Judi Dench has developed a reputation as one of the greatest British actresses of the post-war period, primarily through her work in theatre, and later films.

Judi Dench was born in Yorkshire in 1934. She attended a Quaker school in York and became a Quaker.

Through her parents, Judi had regular contact with the theatre and actors often stayed in the Dench household. A classmate of Vanessa Redgrave, she graduated from the Central School of Speech Training and Dramatic Art in London in 1956.

In her first major role, she gave her first important critically acclaimed performance, as Ophelia in the Old Vic production of Shakespeare’s Hamlet in 1957.

She was awarded the 1966 BAFTA Award for Most Promising Newcomer to Leading Film Roles.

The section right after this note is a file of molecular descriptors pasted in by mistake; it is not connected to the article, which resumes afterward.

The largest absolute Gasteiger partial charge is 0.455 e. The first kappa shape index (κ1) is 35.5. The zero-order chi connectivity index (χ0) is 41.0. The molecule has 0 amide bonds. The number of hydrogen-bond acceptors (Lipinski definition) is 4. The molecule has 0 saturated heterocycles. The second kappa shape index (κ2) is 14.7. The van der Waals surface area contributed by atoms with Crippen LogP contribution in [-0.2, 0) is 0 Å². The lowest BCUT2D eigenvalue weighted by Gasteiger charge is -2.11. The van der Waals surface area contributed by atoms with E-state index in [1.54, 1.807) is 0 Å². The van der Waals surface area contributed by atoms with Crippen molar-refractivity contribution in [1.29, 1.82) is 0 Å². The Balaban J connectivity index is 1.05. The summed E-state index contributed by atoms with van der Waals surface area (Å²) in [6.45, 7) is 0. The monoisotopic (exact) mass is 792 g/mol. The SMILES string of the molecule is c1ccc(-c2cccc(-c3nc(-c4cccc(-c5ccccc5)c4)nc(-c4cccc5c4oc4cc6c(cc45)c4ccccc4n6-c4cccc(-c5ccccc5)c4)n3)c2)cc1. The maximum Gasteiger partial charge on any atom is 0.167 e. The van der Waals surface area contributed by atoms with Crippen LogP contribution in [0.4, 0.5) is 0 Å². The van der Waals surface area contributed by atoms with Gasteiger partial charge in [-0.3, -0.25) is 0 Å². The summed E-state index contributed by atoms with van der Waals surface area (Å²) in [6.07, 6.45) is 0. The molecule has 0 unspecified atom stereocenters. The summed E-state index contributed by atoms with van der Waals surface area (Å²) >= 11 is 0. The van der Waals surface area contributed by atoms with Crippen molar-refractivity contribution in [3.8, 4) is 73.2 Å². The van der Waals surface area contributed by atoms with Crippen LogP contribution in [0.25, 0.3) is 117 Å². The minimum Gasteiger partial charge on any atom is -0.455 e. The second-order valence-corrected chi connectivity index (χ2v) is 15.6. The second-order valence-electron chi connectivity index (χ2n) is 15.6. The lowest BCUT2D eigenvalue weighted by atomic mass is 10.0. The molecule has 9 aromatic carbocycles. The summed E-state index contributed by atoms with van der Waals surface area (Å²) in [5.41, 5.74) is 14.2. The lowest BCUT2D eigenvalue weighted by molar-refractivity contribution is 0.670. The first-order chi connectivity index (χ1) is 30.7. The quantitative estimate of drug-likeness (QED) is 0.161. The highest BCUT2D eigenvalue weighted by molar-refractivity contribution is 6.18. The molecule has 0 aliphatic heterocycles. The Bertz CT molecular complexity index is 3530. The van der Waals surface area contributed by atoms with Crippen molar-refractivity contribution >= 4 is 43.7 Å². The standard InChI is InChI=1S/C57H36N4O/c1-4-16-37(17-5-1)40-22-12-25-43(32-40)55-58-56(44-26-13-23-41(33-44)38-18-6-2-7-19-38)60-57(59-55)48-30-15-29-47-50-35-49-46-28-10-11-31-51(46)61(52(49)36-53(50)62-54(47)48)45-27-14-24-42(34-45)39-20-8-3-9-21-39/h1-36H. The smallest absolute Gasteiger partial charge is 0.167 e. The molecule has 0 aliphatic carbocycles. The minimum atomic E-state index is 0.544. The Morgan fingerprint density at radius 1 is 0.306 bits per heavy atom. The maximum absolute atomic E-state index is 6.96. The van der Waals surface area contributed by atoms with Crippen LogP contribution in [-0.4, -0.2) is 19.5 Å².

Awarded eight Olivier Awards, Judi admits that she prefers stage first, television second and film in third place.

An outspoken critic of prejudice in the movie industry against older actresses, Judi has received seven Oscar nominations, all of them when she was already over the age of 60.

Even after winning so many acting awards, she still admits to being insecure and wanting to improve the next performance.

Her husband, actor Michael Williams died in 2001 – their daughter is actress Flinty Williams. She has “Carpe diem” tattooed on her right wrist and suffers from macular degeneration often needing someone to read scripts to her.

A quaker since a child, Judi is the patron of over 150 charities, many of which are related either to the theatre or to medical causes.

“I’m tired of being told I’m too old to try something… age is a number, something imposed on you… it drives me absolutely spare when people say ‘are you going to retire?'”